13. Such BS. Anything to pay people Less Yet the cost of Everything still goes Up!

  14. If the airlines had to pay flight crews starting 1 hour before the flight is SCHEDULED to depart (they should be at the gate 20 minutes before boarding which for most airlines starts 40 minutes before departure … unless they gave them at least 6 hours notice so they did not rush to the airport) the FA’s would be paid for all of their on-duty time and both the FA’s and the public would know well in advance when flights were going to be late. I’d bet on-time departures would increase, too!

  15. actually, AMP, Gary got it right and so did many other commenters. Whether you like what someone says doesn’t make their comments ignorant.

    Delta has long paid its employees better than other airlines but alot of people don’t understand that the increased efficiency and higher standards create higher revenue and profits for Delta which makes it possible to pay employees more.

    Southwest uses the same model but their employees are highly unionized. Delta simply uses its higher pay to make the union proposition much less appealing while Southwest uses its higher efficiency to increase profits – but both airlines employees provide better than average service.

    It is also worth noting that a 20 year Delta flight attendant has voted in more union elections than many Americans have voted for president – and have rejected unions over and over.

    Large, profitable companies are targets of unions – you need only look at the unionization campaigns that are going on at Starbucks and Amazon, the latter of which has repeatedly increased pay to keep unions out. Multiple unionization attempts at new auto manufacturing plants have also failed. If companies pay their employees as well or better than they can get elsewhere, there is no incentive to vote in a union with its politics and transfer of wealth.

  16. @Jackson Waterson: “At American Airlines, when the federal government was subsidizing airlines and requiring them to keep employees on payroll…” So, it is your contention that AA should have turned down the PSP money and laid people off instead?

  17. Wow.
    And Delta employees are get raises above UA/AA PRE union dues, right? I.e. making more and making more.

    I can’t imagine paying for such “benefits”.

  18. Here’s what no one in the industry doesn’t understand, the companies havecome to negotiations for over 30 years, immediately stating, “we will never pay for boarding,”.

  19. I worked for Delta in the 70s. We were non-Union. Loved it.
    One time I worked with ex Northeast flight attendants whoops were Union..(A merger). We were delayed at an airport and the passengers needed refreshments, etc. The Northeast flight attendants refused to help.because under their old contract they had worked all their hours. What about the passengers?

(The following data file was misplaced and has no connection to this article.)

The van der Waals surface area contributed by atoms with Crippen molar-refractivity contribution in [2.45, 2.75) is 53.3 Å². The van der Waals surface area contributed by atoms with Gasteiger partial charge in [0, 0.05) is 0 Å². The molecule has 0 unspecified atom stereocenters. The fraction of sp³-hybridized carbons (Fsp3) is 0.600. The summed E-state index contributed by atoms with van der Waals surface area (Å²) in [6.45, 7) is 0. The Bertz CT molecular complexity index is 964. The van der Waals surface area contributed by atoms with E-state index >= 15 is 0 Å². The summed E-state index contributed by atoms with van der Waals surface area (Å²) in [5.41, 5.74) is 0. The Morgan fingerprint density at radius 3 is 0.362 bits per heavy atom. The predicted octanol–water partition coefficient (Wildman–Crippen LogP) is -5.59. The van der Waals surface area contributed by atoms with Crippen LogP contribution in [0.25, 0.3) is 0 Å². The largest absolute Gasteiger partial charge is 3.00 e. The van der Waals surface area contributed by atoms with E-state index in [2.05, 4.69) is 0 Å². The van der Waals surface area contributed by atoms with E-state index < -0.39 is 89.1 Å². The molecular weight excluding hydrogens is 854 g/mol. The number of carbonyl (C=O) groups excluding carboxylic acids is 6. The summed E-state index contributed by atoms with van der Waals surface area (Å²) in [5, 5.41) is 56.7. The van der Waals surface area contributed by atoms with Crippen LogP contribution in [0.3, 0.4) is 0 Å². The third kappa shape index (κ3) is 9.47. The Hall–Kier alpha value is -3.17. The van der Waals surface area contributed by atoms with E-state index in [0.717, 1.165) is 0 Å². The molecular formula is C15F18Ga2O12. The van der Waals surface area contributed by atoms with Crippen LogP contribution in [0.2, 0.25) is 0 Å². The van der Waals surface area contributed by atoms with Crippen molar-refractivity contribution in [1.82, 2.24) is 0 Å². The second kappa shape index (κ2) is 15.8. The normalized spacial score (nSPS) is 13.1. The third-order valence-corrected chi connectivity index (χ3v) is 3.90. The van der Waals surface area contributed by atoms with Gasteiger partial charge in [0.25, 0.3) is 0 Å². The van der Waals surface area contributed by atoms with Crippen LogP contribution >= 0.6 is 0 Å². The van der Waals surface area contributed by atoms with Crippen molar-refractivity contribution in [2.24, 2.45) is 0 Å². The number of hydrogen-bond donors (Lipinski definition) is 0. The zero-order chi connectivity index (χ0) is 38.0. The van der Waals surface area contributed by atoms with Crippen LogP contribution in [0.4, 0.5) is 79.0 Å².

20. Delta is giving its flight att’s what other unions are negotiating now. If the other airlines were nonunion Delta would not be forced to give all these extra perks. The delta flight att’s enjoy what they have because unions fought to get the pay rates for years. Some might say the delta flight att are freeloading off the years other union airline flight att paid and sacrifice to get a seat at the table and get benefits. Also Delta has a huge lawsuit it’s fighting because the uniforms they have got their crews
    Sick.
    It’s kinda look the other way dont pay attention to all the other things we are doing to harm our employees.
    So delta gave something to flight att’s that changed the industry.
    It still does not out weigh all the benefits unions fought to give delta flight att’s
    Everyone also forgets it ‘s thr flight attendant unions that fight and legislate to make sure passengers are safe as well.

  21. In Australia we are paid from sign on to 15mins after chocks on, 30mins on INTL sectors. Time to stand up and fight for fair pay… regardless what airline we fly for they all cry poor, we can’t afford pay rises etc but continue to make millions in profit, buy new aircraft, but when it comes too wages cry poor

  22. ChiChi: they’ve been “negotiating” for 20 years on this. When is the breakthrough? This proud union man is not holding his breath…..

  23. Wow… I know your not a journalist, your a blogger. But as a professional journalist in the airlines myself, this blog is all over the place and unsourced.

    You’re wrong, it comes down to one thing… ‘Railway Labor Act’ which means airlines do not have to pay flight attendants for boarding.

    Can they if they want to? Of course, but unless they have a hidden agenda (I.e. Delta and union drive) they’re not going to.

    You’ve really screwed this article, I mean blog, up. You would have to know each union contract, junior vs senior, duty rigs, minimum day credits to creditably write this blog.

    You’re waaaaay over your head.

    One of the foremost experts in aviation? Whatever your name is, you are not sir.